2. $P(R=0, X=1) =$
3. $P(R=1, X=2) =$
4. $P(R=0, X=2) =$

Summarize the results in a contingency table.

$R=0$$R=1$Total
$X=1$

$X=2$

Total

In the bottom row, you calculated the probability that a neuron fires a spike
$P(R=1) =$

as well as the probability that a neuron does not fire a spike
$P(R=0) =$
.

2. We are ready to decode the rat's position from the measurement of the spikes. In the initial testing, we measured both the rat's location and the neuron's spikes in order to estimate the above probabilities. Now that we have these probabilities, we can begin to mind read: by just measuring the spikes (i.e., reading information from the brain/mind), we will attempt to decode where the rat is (or, maybe more accurately, where the rat thinks he is).

We state the question in this way: if we record a spike from the neuron in a 10 ms window (without observing the rat's location), what's the probability the rat is in room 1 and what's the probability it is in room 2? In other words, we want to know the conditional probabilities $P(X=1 \,|\, R=1)$ and $P(X=2 \,|\, R=1)$ (as well as maybe $P(X=1 \,|\, R=0)$ and $P(X=2 \,|\, R=0)$).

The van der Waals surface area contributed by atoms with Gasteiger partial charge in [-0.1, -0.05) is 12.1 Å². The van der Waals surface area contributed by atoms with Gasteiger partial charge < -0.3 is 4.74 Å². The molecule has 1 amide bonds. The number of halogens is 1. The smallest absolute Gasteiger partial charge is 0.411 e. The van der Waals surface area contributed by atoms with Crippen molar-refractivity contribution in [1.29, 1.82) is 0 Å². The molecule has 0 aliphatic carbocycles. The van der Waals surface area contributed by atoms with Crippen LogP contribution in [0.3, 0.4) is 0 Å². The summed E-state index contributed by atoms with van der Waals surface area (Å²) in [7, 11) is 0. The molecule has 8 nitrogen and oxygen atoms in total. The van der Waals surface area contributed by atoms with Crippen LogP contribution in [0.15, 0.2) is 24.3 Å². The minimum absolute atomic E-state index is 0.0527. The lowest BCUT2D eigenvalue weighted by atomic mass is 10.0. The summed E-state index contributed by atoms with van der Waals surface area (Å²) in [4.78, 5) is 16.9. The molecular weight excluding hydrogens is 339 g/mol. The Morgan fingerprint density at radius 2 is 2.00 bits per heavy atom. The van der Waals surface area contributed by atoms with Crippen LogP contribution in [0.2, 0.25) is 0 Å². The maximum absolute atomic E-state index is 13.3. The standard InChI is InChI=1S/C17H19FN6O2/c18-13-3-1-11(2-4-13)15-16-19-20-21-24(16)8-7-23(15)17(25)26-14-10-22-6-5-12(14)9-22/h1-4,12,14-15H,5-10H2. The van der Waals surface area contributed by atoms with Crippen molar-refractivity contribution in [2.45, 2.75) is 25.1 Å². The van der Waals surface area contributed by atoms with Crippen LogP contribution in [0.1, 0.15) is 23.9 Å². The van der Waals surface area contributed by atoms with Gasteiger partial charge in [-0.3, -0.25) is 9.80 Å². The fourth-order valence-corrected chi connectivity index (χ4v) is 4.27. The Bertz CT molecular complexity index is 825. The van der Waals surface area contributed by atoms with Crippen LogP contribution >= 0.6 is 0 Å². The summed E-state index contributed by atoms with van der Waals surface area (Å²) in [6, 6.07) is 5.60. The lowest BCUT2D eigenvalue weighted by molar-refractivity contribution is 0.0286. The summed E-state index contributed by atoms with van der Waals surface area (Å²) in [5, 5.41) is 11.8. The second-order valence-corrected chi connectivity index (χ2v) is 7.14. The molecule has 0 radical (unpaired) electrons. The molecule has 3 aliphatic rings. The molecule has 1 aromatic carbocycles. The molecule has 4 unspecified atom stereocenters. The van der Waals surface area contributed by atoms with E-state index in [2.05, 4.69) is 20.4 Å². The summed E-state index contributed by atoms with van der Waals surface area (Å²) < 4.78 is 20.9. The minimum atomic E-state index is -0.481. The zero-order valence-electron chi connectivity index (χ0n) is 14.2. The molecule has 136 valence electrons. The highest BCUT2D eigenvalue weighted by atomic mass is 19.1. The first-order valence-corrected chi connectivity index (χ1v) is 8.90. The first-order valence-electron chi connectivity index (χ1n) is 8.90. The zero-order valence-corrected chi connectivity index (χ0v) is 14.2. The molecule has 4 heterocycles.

1. Calculating these probabilities is an application of Bayes' Theorem. But, rather than just state Bayes' Theorem, let go over the procedure to obtain Bayes' theorem in order to see what that means in this context.

If we measure a spike from the neuron, then the probability that an event from the second column of the above contingency table is
. That's because, if we recorded that spike, we know that we had to be in the second column of the contingency table, so the total probability of that column must be 1.

Given that we know that we are in the second column (i.e., that we measured that a spike occurred), we want to know likelihood we were in the first row versus in the second row (i.e., that the rat was in room 1 rather than room 2). To answer this question, we just need to rescale the probabilities so that the total probability for second column is 1. In other words, we need to divide the values in the second column by its total $P(R=1) =$